Oh, about the new template...I think I broke my old blog....that is what I get for thinking I know html!  Don't know what I did, but I guess it was time for a change anyway.

Friday, January 21, 2005

a brave chicken

I'm trying out the new link from photobucket, so I thought I would show you a brave chicken.

She was the only one who would come out to play.  The temperature is fixed in the single digits these days, so the chickens are very unhappy.  Another storm is due tomorrow, so I have been busy getting all the animals and the greenhouse ready.  Winter is in full swing.  At least the ski areas are happy.

Sunday, January 16, 2005

got food?

The weather here is so cold and there is an icy crust on the ground. It makes it difficult for the wildlife to find food. The deer keep hanging around my doorway. This is because we shoveled the snow off, and it is the only area that has any green grass (well brown) showing. I saw the deer eating barberry today. They didn't seem to mind the thorns.

Saturday, January 15, 2005

take a hike

Actually, it is a bit difficult to hike around here. The riverrim has seen several snow/ice storms in the past week. We have a combination of layers on the ground. They remind me of the rings that you see when you cut a tree open. Tell tale signs of the passing of time. We have a base of about 1/2 inch of ice. On top of that, about 3 inches of snow. Then, we have approx. 2 inches of ice. This most recent storm added 6 inches of snow, and then rain that turned to snow before it finished. Thank goodness for my Yaktracks.... they keep me from slipping on the ice.

The type of hike I am talking about is the IHS pattern that can be found by clicking on the button in my sidebar. The Irish Hiking Scarf knit along blog is..I believe the knit along will continue until the end of the month. I found this site while looking for a pattern for a scarf. You can click on the button in my sidebar to see my entry titled "just found it" on the IHS blog. I would recommend this pattern to anyone, it is easy to do and the cables are fun and fast!

To make this scarf, I used some nice Icelandic Wool that I had purchased at the Endless Mountain Fiber Festival in PA. The bag of wool (approx 1/2 pound) was marked "For Felting". I had never spun Icelandic Wool before, and did not know very much about it. I brought the wool with every intention of felting with it, but the temptation to spin it was overwhelming. The coat of the Icelandic Sheep is made up of 2 layers. The tog is the longer outer layer, and the thel is soft inner layer (which really reminds me of angora). The bag of wool that I purchased contained both the tog and thel mixed together. The tog is black and the thel is gray. I was told that I could separate them, or spin them together to make a lopi yarn. I decided to do the latter. I spun a single with very little twist...and let the slubs happen. Then I performed a Navajo ply, and wound up a nice ball of yarn with about 7 or 8 wraps per inch. I knit the scarf on size ten needles. The cables are chunky looking, and the finished piece has a halo in black. The scarf is more like a muffler in size. I am giving it to the previous owner of my spinning wheel.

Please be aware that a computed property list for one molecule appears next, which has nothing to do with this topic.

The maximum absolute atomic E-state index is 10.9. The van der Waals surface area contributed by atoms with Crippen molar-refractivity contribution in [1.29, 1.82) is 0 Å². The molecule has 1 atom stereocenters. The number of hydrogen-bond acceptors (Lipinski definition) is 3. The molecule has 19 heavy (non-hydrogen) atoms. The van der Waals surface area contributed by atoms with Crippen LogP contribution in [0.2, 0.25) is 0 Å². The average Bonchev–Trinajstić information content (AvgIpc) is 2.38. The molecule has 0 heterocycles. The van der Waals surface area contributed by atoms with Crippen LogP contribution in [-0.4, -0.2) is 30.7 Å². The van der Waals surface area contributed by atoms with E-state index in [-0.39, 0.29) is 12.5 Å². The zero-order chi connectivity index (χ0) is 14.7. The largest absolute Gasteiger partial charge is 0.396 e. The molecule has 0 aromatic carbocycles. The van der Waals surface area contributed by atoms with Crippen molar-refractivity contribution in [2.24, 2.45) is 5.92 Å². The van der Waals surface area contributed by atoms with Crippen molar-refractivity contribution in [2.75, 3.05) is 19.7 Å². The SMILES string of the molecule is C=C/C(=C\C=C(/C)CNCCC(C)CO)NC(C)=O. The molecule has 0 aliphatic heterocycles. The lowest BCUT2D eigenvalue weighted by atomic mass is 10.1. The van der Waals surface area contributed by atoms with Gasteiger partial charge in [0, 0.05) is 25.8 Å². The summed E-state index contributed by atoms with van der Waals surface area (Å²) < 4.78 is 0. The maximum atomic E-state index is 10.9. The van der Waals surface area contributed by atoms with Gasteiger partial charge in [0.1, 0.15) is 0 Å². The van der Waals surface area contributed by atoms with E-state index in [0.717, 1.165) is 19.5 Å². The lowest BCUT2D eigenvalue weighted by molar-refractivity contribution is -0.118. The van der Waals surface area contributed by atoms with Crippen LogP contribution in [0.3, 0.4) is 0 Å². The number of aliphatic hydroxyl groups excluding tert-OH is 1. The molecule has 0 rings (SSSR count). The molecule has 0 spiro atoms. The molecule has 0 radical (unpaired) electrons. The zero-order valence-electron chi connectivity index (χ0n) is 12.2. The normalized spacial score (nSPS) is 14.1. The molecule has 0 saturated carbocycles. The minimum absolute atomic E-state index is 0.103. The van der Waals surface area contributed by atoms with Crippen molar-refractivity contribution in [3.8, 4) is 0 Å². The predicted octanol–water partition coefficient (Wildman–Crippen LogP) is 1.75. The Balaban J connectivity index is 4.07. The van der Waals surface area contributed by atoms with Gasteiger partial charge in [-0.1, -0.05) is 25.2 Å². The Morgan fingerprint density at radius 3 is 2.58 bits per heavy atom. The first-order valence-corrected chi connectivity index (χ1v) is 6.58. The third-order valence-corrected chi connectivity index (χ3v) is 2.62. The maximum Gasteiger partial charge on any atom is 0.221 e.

We are in for some cold weather this coming week...temps. are not expected to climb above freezing at all. This will bring the eagles up the river for open water to hunt/fish in. I counted 8 this past week when I drove along the river to town. I am sure I will be seeing more of them each day.

Don't forget to check out the pictures coming in from the Titan probe. You can get there by clicking on my sidebar Astronomy Picture of the Day or going to NASA Cassini-Huygen web page. The pictures are breath taking. "Keep looking up!"